In many ways, reading Larsen's books are like stepping back into the past as you find yourself engaged in the triumphs and failures of men from that era.  However, this isn't Larsen's best work, go with one of his other two books before picking this one up.


Mark's #50 - Unto Death: Martyrdom, Missions, and the Maturity of the Church by Dalton Thomas (2012)

Gripped by fear and an overriding goal of self-preservation, few Christians today will pursue dangerous or even "risky" situations to advance the Kingdom of God

Unto Death is 27-year-old Dalton Thomas' passionate plea for Christians today to turn their eyes to Jesus, see His all surpassing worth, and joyfully and boldly go to the most difficult places on earth with the proclamation of the gospel.  More than just an emotional plea however, Thomas grounds his convictions in the Word of God and the testimony of followers of Christ who "loved not their lives even unto death (Rev. 12:11)".  Along the way, we are reminded of the worth of Christ, the continual presence and purposes of God in the martyrdom of His saints, the joy, love and grace of martyrdom, the role of martyrdom in the fulfilling of the great commission (Mt. 18:19-20), and how the maturity of the church of Jesus hinges on our growth toward embracing the cost of following Christ, even unto death.

In spite of his youth (27 - I'm 37), Dalton Thomas writes clearly and convincingly about an essential issue for us in the church in the west today.  I stumbled upon this book when my friend Buddy posted on his Facebook wall as a free kindle book.  I almost didn't read it because it was free and I had never heard of the guy. However, when I saw that one of the recommendations of the book came from David Sitton, I decided it would be worth my time.  I'm glad I did.  This is one of the best books I've read this year.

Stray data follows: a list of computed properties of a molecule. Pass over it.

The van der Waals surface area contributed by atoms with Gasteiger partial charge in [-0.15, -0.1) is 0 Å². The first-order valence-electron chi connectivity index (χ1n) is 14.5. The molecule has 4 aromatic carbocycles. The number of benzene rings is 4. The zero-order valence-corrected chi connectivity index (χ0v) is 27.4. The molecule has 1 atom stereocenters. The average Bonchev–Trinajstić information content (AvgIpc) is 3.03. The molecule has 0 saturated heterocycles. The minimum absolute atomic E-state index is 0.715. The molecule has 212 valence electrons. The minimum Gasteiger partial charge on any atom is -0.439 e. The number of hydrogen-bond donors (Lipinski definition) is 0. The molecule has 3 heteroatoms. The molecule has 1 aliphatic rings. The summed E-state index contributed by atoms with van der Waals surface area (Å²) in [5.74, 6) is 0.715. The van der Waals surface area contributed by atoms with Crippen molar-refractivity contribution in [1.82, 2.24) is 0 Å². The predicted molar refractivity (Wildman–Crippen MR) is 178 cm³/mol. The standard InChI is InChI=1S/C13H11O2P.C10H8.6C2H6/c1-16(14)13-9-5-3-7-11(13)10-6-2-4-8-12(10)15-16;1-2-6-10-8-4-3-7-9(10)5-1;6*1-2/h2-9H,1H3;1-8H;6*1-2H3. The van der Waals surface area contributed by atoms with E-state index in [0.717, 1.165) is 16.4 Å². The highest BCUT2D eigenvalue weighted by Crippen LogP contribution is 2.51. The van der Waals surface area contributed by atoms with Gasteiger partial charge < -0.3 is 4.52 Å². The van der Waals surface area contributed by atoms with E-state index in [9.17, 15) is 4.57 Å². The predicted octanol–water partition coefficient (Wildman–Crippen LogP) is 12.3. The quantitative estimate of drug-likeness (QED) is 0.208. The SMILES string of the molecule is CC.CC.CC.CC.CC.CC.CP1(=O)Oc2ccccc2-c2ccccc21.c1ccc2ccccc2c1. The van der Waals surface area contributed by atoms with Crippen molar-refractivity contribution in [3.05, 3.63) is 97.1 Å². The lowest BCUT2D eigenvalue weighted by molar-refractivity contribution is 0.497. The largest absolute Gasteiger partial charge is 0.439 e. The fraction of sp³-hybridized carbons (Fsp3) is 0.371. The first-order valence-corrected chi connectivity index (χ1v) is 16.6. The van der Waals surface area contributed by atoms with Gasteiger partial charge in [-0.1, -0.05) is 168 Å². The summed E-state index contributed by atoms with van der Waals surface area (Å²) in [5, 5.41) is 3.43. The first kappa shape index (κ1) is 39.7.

Here's a few more quotes that grabbed my heart while reading:

"Death is a means.  Christ is the end.  Joy is the motive.  And glorious is the journey."

"Though not every believer is called to give a martyr-witness, every believer is called to embrace a martyr-mentality, every Church a martyr-mandate, and every ministry a martyr-theology."

"The gospel is so valuable that no risk is unreasonable"

Here's a short trailer for the book by the author: httpv://

Mark's #49 - The Measure of a Man by Gene Getz (2004)

Long time pastor and author Gene Getz sets out to help men live godly lives based loosely on passages like 1 Timothy 3 and Titus 1.  The result is a lot of moralizing, self-congratulatory examples, some self-stylized child psychology, and very little gospel.  I would put this book in the category of a lot of contemporary mainstream evangelicalism, where the gospel is more assumed rather than being the lens through which we are to view and live life.  This is the type of Christianity that assumes everybody is on board with the gospel already, and thus we can move on to other stuff, or that the gospel really only applies to converting people to be Christians.   Thankfully there are others in the church today that are sounding the sufficiency of the gospel for all areas of life (including being a man), such as Matt Chandler, John Piper, Francis Chan, Tim Keller, Michael Horton, etc.

We recently went through this book during a men's study.  Though the book itself isn't all that good, it did serve as a good book for the group because it gave us opportunity each week to push our weekly reading through a gospel lens - taking the good, leaving the bad.  Since, by default, we as men prefer the moralistic, "what do I have to do to be a good man" approach, it was good to pause each week and ask, "so what does the gospel have to do with this ______ (topic)?".

So, in conclusion, I wouldn't waste my time reading this book on my own, but it may serve as a good springboard for gospel conversation with other men.